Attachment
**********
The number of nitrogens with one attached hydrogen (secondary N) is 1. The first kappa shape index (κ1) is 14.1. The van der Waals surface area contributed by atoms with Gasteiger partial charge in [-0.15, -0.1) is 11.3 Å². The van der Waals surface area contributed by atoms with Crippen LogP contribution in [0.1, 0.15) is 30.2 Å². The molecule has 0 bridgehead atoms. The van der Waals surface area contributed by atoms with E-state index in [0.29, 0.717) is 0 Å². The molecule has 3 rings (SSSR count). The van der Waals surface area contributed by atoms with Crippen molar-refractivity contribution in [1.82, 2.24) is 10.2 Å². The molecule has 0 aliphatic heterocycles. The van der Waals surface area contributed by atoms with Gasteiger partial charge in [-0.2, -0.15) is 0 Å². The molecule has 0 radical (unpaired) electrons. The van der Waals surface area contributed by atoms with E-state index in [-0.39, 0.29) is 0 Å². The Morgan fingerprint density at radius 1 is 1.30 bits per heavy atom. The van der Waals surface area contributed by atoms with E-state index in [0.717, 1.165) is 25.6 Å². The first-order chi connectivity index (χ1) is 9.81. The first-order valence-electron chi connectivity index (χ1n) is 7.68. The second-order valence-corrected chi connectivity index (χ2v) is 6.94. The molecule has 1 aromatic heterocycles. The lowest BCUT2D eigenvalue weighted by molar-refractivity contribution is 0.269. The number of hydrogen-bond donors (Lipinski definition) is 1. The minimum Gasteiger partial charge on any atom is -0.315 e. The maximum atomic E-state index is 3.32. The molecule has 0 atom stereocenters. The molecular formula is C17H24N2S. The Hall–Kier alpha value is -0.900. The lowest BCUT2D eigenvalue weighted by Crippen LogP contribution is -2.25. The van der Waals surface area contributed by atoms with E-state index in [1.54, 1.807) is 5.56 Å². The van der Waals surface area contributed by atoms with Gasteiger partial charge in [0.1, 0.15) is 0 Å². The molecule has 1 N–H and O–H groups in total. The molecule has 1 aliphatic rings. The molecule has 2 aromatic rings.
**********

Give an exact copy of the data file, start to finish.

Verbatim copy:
The number of nitrogens with one attached hydrogen (secondary N) is 1. The first kappa shape index (κ1) is 14.1. The van der Waals surface area contributed by atoms with Gasteiger partial charge in [-0.15, -0.1) is 11.3 Å². The van der Waals surface area contributed by atoms with Crippen LogP contribution in [0.1, 0.15) is 30.2 Å². The molecule has 0 bridgehead atoms. The van der Waals surface area contributed by atoms with E-state index in [0.29, 0.717) is 0 Å². The molecule has 3 rings (SSSR count). The van der Waals surface area contributed by atoms with Crippen molar-refractivity contribution in [1.82, 2.24) is 10.2 Å². The molecule has 0 aliphatic heterocycles. The van der Waals surface area contributed by atoms with Gasteiger partial charge in [-0.2, -0.15) is 0 Å². The molecule has 0 radical (unpaired) electrons. The van der Waals surface area contributed by atoms with E-state index in [-0.39, 0.29) is 0 Å². The Morgan fingerprint density at radius 1 is 1.30 bits per heavy atom. The van der Waals surface area contributed by atoms with E-state index in [0.717, 1.165) is 25.6 Å². The first-order chi connectivity index (χ1) is 9.81. The first-order valence-electron chi connectivity index (χ1n) is 7.68. The second-order valence-corrected chi connectivity index (χ2v) is 6.94. The molecule has 1 aromatic heterocycles. The lowest BCUT2D eigenvalue weighted by molar-refractivity contribution is 0.269. The number of hydrogen-bond donors (Lipinski definition) is 1. The minimum Gasteiger partial charge on any atom is -0.315 e. The maximum atomic E-state index is 3.32. The molecule has 0 atom stereocenters. The molecular formula is C17H24N2S. The Hall–Kier alpha value is -0.900. The lowest BCUT2D eigenvalue weighted by Crippen LogP contribution is -2.25. The van der Waals surface area contributed by atoms with E-state index in [1.54, 1.807) is 5.56 Å². The van der Waals surface area contributed by atoms with Gasteiger partial charge in [0.1, 0.15) is 0 Å². The molecule has 1 N–H and O–H groups in total. The molecule has 1 aliphatic rings. The molecule has 2 aromatic rings.